TJ Elrod Wins National History Day Prize

The freshman earned the “Best Use of Maps as a Primary Source” prize from the National History Day competition in Massachusetts.
West Roxbury, Mass.  Last month, freshman TJ Elrod felt a special sense of pride when he took home his National History Day contest prize. His inspiration for the project  which took home the award for the competition’s best use of maps as a primary source  occurred well over a year before he began.

Last July in Warsaw, Poland, to be exact.

For 10 days last year, TJ and his family had travelled to Poland on a family vacation. TJ, then a rising 8th grader at Catholic Memorial School, said the trip proved a once-in-a-lifetime opportunity to explore his interest in World War II. So, during their stay in Warsaw, his parents took TJ to the Warsaw Uprising Museum, where a photo of nurses helping Polish soldiers grabbed TJ’s attention.

“That to me was the picture of the uprising,” TJ said.

“It was a citizen’s duty to help one another and everyone was involved: children, mothers, fathers, everyday people.”

The image remained fresh in his head when he returned to school months later. The image also made it an easy decision for him to choose a topic for National History Day (NHD) in Ms. Barbara Flynn’s 8th grade "History of Boston" course.

The theme for the 2020 contest was Breaking Barriers, and TJ said he couldn’t have thought of a better topic than the Warsaw Uprising.

“[My project] was such a perfect opportunity because it was all about breaking barriers,” TJ said.

“Those who participated in the uprisings saw it as this opportunity to break the barriers of Nazi oppression, so, to me, I couldn’t have found a more perfect topic for the theme.”

Sponsored by the Massachusetts Historical Society, Massachusetts History Day is the state affiliate of the National History Day (NHD) competition sponsored by the University of Maryland. More than 6,000 students in grades 6-12 enter the state competition each year. And, each year, students from the 8th grade History of Boston course at CM submit their own projects to the contest, a requirement that Ms. Flynn, a member of the History and Social Studies Department, added to the curriculum seven years ago.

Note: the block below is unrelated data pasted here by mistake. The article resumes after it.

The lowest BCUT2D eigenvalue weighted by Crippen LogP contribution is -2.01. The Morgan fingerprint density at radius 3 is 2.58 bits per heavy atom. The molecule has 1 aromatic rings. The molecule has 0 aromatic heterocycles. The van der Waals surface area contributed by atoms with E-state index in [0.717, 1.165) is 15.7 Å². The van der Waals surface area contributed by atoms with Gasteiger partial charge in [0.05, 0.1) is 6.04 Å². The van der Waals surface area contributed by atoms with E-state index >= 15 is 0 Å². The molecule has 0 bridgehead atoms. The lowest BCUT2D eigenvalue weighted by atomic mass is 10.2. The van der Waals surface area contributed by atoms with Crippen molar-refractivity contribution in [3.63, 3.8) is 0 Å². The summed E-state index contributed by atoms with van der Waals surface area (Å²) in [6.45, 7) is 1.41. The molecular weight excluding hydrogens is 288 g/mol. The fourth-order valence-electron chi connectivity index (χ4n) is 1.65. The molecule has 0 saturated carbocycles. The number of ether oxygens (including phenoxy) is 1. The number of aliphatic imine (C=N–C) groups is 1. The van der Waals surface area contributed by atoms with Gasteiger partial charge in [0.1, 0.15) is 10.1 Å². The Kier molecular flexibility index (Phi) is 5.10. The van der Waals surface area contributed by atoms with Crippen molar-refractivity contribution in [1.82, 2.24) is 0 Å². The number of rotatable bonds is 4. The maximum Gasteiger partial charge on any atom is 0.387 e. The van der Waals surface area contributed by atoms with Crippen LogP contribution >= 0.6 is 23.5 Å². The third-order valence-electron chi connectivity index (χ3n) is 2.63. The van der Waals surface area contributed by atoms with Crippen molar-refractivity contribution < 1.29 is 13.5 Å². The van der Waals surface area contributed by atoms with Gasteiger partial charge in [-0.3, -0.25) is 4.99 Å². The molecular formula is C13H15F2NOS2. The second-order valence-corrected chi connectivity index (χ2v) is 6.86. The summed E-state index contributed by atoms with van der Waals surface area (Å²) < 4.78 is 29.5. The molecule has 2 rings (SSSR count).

After selecting a topic, students must consult primary sources to write a research paper and then create a documentary, exhibit, performance, or website based on their research. According to TJ, Ms. Flynn provided him with the research methods needed to find as much information about the Warsaw Uprising as possible.

[Ms. Flynn] was the woman who helped me get all the information, tie it together to the theme, and explore presenting the information in a really appealing way,” TJ said.

“Without her intuitive process, it would have been a lot more of a clunkier presentation and much less interesting.

TJ created his own website displaying the maps of the uprising, using the source information he had gathered earlier. Using captions to identify the position of insurgents, TJ presented an innovative, tech-savvy way of broadcasting his love for World War II history.

“It was fantastic to see [TJ] get so excited about a topic,” Ms. Flynn said.

“NHD usually has a sample of listed topics. But I love it when students go off on their own. It makes them more invested in the project and trains them to think outside the box.

When TJ submitted his project in February, his website garnered plenty of attention. The Boston Public Library's Norman Leventhal Map Society nominated the project as one of its top candidates for the best use of maps as a primary source prize awarded by National History Day.

Months later in early August, TJ received the maps prize, joining several other CM students to receive awards from NHD in 2020. Those additional prize recipients included Jialin Chen, who won first place in the junior division for his website on the Space Race, and freshmen Declan Smyth and Daniel Gaffney, who both earned the National History Society’s prize for Excellence in a Project on Maritime History.

I'm really proud of the way my students performed in the contest this past year,” Ms. Flynn said.

I’m even more excited to see what this year brings. The one positive that has come out of this pandemic is that we’re more on board with technology than in years past. That gives us so much more room for creativity.”

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Catholic Memorial, the Christian Brothers School of Boston, prepares boys for college, manhood and a world full of unknown challenges, ambiguity and complex problems and the importance of relationships.


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